Flexibility, versatilty, dynamism have always been hallmarks of the Dublin faculty. Their ability and desire to create new electives, to try new approaches, to teach from their passions and inspire their students has always impressed me. But when Brad Bates asked me to provide him a list of innovations in our academic program over the last year, and I started drawing the list together, I was amazed. I think you will be too. Here is some of what has been done:
In Technology this year, Jason Cox has done C# programming and Advanced Applied Programming, solving real systems for the school. Jeff Harrison has offered independent studies in network security.
Henry Walter 's English electives this year were new: "Spring" (natural history and literature), "Yes and No, Chess and Mirrors" ( existentialist literature).
In History, Alicia Hammond created electives in "HIstory of the Fifties," "Gender and Pop Culture," and "1968, A World Perspective." Brooks Johnson taught "The Presidency". I taught for the first time "Poverty and Development" and "Nuclear Issues."
In Science, AP Physics, has been pioneered by Mr. Weis and "Meteorology and Climate Change" is a new elective taught by Mssrs. Johnson and Talley.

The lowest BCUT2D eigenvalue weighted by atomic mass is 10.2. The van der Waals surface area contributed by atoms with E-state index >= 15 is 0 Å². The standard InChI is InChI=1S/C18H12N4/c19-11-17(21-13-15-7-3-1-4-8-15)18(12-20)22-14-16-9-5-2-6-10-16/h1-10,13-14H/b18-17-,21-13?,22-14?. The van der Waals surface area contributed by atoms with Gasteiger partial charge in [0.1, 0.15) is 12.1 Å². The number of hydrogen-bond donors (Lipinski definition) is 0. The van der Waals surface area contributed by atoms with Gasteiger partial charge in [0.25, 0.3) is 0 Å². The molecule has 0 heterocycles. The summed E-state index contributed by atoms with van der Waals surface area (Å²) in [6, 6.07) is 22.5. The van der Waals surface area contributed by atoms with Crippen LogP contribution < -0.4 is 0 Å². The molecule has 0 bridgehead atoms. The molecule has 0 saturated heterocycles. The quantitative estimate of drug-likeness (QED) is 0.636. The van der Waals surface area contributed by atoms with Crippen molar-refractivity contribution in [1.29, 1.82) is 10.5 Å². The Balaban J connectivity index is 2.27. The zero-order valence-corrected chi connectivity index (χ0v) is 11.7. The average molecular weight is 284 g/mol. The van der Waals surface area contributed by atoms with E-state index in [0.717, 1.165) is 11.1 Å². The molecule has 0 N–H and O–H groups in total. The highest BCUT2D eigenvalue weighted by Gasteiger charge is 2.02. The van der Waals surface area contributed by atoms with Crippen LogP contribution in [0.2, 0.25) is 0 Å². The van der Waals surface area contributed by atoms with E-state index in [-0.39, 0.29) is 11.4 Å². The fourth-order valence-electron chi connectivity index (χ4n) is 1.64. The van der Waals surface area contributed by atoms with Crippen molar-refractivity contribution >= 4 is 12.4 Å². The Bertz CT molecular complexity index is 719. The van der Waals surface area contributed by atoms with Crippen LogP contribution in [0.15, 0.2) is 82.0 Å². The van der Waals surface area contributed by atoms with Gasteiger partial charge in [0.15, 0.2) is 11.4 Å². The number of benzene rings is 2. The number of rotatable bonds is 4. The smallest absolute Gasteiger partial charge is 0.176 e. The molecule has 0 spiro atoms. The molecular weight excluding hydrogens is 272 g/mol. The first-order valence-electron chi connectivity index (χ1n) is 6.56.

In Arts, most of the music courses are new, especially Jazz/Rock Ensemble and Advanced Music Lab by Mr. Flores. Jan has offered "Advanced Acting" and "Films Reflections." LP Runyon's courses in sculpture and three dimensional design have been new additions too.
In Math, a senior took a sophomore course at Keene State College through their Advanced High School program. This provided us a new reach for students at the top of our curriculum.
This year also saw the inauguration of our co-curricular service trips to Costa Rica and India, which has had a hug impact in our community. The faculty has been exploring problem based learning as another vehicle for promoting critical thinking, student leadership and problem solving skills.
For next year, there is already much in development. New courses are likely to include
AP Computer Programming, Media literacy and Film Making as an English, and a series of senior English electives as well, Latin American history and Europe 1945 - present as well as another series history electives, Energy and Ffficiencyin the science department, and probably Anatomy and Nutrition.
The AP Environmental Science class will be monitoring white pines with a UNH study and also Monadnock for signs of global warming with a project at Antioch New England. IN addition, we hope to offer Mandarin for the first time.
Online courses will be piloted this summer.
I plan to work on a freshman seminar and a "sophomore experience" with the faculty,
and a collaborative project with UNH in environmental engineering.
I'd say that's a fair amount of innovation! Three cheers for an inexhaustible and inspiring faculty!